If anything, it was a few years of teaching grade eight home economics classes that made the situation very clear to me. There were the spectacular cooking disasters, like the group that while making a chocolate cake from scratch somehow switched the measurements for the salt and the sugar. Not only did they end up with a product that even a growing grade eight boy wouldn’t eat, but the cake actually erupted in the oven while it was baking. But there were also the smaller, more telling moments. I’d see a group from across the room that had come to a standstill. I’d approach and discover that kids who had been acing their math tests all year long found themselves unable to agree on the result of halving 1¾ cups of flour and were now all staring at their measuring cups in silence. Put a fraction calculation out of context on a piece of paper, these students were golden; faced with actual ingredients and tools under the flickering fluorescent lights of our home economics lab, they were flummoxed. While the Great Cake Explosion was a once-in-acareer lowlight (although it’s a good story, I ended up being the one who had to clean that oven), unfortunately, the measuring cup situation happened at least once each term, where it was apparent the students had little feel for the math they were doing back in math class.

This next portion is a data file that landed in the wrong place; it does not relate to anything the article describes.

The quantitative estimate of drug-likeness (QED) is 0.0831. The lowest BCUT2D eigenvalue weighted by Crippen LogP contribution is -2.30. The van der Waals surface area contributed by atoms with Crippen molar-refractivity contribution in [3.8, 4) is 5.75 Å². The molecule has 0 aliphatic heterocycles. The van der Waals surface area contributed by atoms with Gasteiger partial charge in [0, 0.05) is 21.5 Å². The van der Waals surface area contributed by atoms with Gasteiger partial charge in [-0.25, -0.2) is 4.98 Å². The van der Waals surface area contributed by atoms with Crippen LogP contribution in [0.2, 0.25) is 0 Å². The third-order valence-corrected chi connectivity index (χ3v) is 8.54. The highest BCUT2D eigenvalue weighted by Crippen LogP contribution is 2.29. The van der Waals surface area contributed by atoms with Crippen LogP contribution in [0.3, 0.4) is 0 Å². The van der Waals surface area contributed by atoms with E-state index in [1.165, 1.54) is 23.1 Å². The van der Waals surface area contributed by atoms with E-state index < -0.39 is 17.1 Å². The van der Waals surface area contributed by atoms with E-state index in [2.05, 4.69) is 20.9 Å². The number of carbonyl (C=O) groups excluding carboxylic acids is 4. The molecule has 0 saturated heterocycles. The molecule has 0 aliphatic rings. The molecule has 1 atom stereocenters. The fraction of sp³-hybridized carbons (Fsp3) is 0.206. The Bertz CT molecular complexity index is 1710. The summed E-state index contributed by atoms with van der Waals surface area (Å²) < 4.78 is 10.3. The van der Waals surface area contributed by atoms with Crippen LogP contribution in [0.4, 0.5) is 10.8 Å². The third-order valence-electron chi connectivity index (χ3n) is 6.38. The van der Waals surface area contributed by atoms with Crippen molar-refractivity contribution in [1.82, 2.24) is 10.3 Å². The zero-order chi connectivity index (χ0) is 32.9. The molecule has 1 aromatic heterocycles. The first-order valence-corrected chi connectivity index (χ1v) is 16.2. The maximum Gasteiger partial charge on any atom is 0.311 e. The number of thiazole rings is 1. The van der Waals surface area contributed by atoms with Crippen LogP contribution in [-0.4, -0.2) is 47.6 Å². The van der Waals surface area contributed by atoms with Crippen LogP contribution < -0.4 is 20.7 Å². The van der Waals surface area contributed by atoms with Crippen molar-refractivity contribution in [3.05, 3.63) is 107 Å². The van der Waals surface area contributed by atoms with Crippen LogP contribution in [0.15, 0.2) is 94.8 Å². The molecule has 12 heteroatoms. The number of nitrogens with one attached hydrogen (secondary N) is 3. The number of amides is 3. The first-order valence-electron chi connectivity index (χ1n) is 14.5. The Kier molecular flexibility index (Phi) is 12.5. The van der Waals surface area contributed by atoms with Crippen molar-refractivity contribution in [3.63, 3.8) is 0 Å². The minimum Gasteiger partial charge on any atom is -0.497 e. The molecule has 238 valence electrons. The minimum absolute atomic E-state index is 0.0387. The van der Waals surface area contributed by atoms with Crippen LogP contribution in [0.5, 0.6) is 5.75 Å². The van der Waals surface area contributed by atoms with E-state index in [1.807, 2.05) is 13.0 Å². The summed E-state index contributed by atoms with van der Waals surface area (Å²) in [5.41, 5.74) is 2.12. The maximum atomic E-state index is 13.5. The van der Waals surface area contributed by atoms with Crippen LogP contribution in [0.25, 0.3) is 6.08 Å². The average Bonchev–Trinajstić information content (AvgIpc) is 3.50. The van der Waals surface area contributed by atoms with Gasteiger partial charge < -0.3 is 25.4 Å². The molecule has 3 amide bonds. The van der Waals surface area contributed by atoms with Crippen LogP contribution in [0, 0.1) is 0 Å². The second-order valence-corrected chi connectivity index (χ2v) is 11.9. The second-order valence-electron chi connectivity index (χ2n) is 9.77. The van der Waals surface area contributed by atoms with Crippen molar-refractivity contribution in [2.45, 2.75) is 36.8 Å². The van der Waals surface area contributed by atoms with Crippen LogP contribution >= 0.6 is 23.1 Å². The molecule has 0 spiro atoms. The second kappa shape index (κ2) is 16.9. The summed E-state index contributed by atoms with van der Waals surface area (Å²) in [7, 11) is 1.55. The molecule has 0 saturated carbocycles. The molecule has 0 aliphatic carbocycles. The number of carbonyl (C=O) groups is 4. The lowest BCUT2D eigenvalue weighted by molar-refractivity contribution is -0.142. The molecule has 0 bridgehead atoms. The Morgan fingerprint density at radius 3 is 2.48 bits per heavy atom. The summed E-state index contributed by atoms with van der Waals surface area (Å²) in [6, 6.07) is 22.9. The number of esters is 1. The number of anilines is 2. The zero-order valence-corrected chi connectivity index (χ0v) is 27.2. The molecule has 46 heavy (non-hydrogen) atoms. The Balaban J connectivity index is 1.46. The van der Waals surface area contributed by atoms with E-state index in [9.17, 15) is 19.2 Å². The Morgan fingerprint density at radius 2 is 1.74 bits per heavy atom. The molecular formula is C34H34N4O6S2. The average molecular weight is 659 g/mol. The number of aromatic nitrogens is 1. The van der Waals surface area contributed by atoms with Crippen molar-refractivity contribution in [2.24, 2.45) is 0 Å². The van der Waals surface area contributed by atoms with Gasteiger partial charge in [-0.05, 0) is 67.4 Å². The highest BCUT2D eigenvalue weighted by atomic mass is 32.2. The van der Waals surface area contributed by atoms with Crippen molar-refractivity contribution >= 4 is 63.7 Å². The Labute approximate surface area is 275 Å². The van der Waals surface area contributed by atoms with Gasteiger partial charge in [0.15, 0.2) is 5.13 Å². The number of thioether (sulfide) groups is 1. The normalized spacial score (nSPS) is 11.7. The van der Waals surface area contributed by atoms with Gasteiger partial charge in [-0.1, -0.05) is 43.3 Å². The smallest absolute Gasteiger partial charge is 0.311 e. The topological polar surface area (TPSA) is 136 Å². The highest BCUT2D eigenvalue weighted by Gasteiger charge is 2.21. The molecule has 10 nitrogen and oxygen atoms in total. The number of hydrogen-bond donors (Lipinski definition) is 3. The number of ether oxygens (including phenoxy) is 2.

"A Math Ed Take on Humble Humour A Review of Matt Parker’s Humble Pi: When Math Goes Wrong in the Real World,"
The Mathematics Enthusiast: Vol. 20
, Article 6.
Available at: https://scholarworks.umt.edu/tme/vol20/iss1/6
Digital Object Identifier (DOI)
University of Montana, Maureen and Mike Mansfield Library